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Have you ever come across an old bag of coffee grounds at the back of your pantry and wondered if coffee grounds really have an expiration date? Do they get gross if you leave them open for too long?
Coffee grounds can go bad as they lose flavor over time. Grounds are best used as close to the roasting date as possible and maintain freshness once opened for up to 2 weeks, going completely stale after 4 weeks. Old coffee grounds won’t mold or rot but they definitely decrease in quality.
While they don’t “go bad” in the gross and dangerous ways that other foods do, there are a few things you should know about coffee grounds and their freshness. Although they have a short optimum timeline, they can still be used even after they love their robust flavor.
The sooner, the better
Whether you know it or not, coffee, like all other foods, is both a product and a victim of natural chemistry. Coffee beans themselves are composed of many different compounds, including carbohydrates, amino acids, and lipids. Each of these compounds is susceptible to change and undergoes chemical and physical changes the longer they are left.
You don’t have to worry about old grounds making you sick, except for the terrible taste. Coffee grounds “go bad” when they become stale, the flavor becoming unbearably bitter and the benefits lost. They won’t rot or become moldy and are technically safe to consume, but I would avoid them.
While coffee grounds are typically packaged in airtight containers, increasing their shelf-life, they will still eventually turn stale as they oxidize, though much slower than an unsealed container of the same product.
As any coffee snob will tell you— like my brother, for instance— coffee tastes its absolute best closest to its roasting date, gradually losing more and more notes of flavor the further from roasting time it gets. Of course, this brings the issue of locale: not everyone has the means or time to get farm-fresh, just-roasted beans for their daily brew. How, then, are the masses to consume their personally-mandated daily amount of caffeine? That is where science comes back into play.
How to properly store coffee grounds
The reason that coffee grounds have a shorter shelf-life than unground beans is similar to the reason apple slices have a shorter shelf-life than the whole fruit: exposure. Nature provides its own packaging, of a sort, and cutting or grinding a bean exposes more of it to the air than otherwise would have been available. Exposure to air, or more specifically oxygen— called oxidation— and even light can alter the coffee. With more surface area in contact with the air around it, the faster the oils within the bean evaporate and change their chemical profile.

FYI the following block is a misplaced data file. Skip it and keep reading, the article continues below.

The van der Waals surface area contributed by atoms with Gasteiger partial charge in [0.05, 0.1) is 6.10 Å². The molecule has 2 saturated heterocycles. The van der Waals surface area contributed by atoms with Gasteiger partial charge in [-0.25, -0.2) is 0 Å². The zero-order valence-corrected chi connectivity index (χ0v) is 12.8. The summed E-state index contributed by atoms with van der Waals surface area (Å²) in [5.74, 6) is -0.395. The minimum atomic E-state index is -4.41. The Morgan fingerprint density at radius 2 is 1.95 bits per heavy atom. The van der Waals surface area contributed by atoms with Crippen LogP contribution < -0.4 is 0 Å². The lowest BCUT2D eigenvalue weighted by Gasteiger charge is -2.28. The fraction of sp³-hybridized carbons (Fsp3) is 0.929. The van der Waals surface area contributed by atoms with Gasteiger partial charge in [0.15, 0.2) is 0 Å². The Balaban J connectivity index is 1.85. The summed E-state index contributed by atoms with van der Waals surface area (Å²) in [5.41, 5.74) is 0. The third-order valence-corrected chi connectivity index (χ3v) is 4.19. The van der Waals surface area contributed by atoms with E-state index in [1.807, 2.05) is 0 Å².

As oxidation increases, the grounds become more bitter-tasting as the pH (level of acidity) of the finished product increases. This is increasingly true at each level of preparation: whole roasted beans have the longest shelf-life, followed by coffee grounds, and finally, brewed coffee, which lasts for about 30 minutes at room temperature before going stale.
Store-bought coffee grounds are typically packaged with a secret ingredient to combat this natural chemical degradation: the airtight packages are often flushed with nitrogen before being sealed. This allows for the grounds to last in their original, sealed packaging far longer than an unsealed package of the same beans, making access to the brewed drink much greater than would otherwise be possible.
So how to best preserve flavor and freshness once a package of coffee grounds is purchased and opened at home? Not everyone has access to the same kind of technology to re-seal their grounds with nitrogen. Coffee grounds are best kept in opaque, airtight containers in a cool, low-humidity area. If you really want to feel high-tech, you can also do what the pros do, and find a container that also has a one-way valve for carbon dioxide release, which allows for temperature and air control, further preventing drying out or molding.
Another frequently suggested storage solution is to store your grounds in the freezer. Though iced coffee can be tasty, it is best to not make a habit of storing your grounds or beans in the freezer before brewing. It essentially destroys the coffee’s flavor after even a short period of time, making it bland and disappointing. If you must store your favorite drink in the freezer, only do so for unopened, sealed packages for a short amount of time.
But of course, the best way to ensure freshness is to only buy what you need. While buying in bulk for some things might make more sense—think cans of vegetables, or 50-pound bags of flour at Costco—coffee just does not roll that way. Purchase enough to use within 2 weeks of opening, or of purchasing if possible, as opened containers tend to go stale around the 2-week mark. If you are a very posh person, grind your own beans! Just be sure to store them appropriately. Remember, less air, less moisture, and less light are better for your beans.
How long are coffee grounds good for?
So we know coffee grounds can go bad, but how long exactly does that take? Once again, it depends on your storage methods. An unopened, nitrogen-sealed package of coffee grounds can last anywhere from 3-5 months on the shelf, assuming it has been stored properly (i.e. a cool, dry spot). Though prolonged freezing can have an effect on flavor, airtight containers of coffee grounds can be kept fresh for up to a year!
Though the freshest coffee is recently roasted and ground before brewing, a delicious cup of Joe is still accessible to those who do not have the time for the old-fashioned way. Here is a nifty chart depicting the relative freshness of both coffee grounds and coffee beans in their different forms of storage. This is only for unfrozen products, as freezing would change the preservation dates significantly.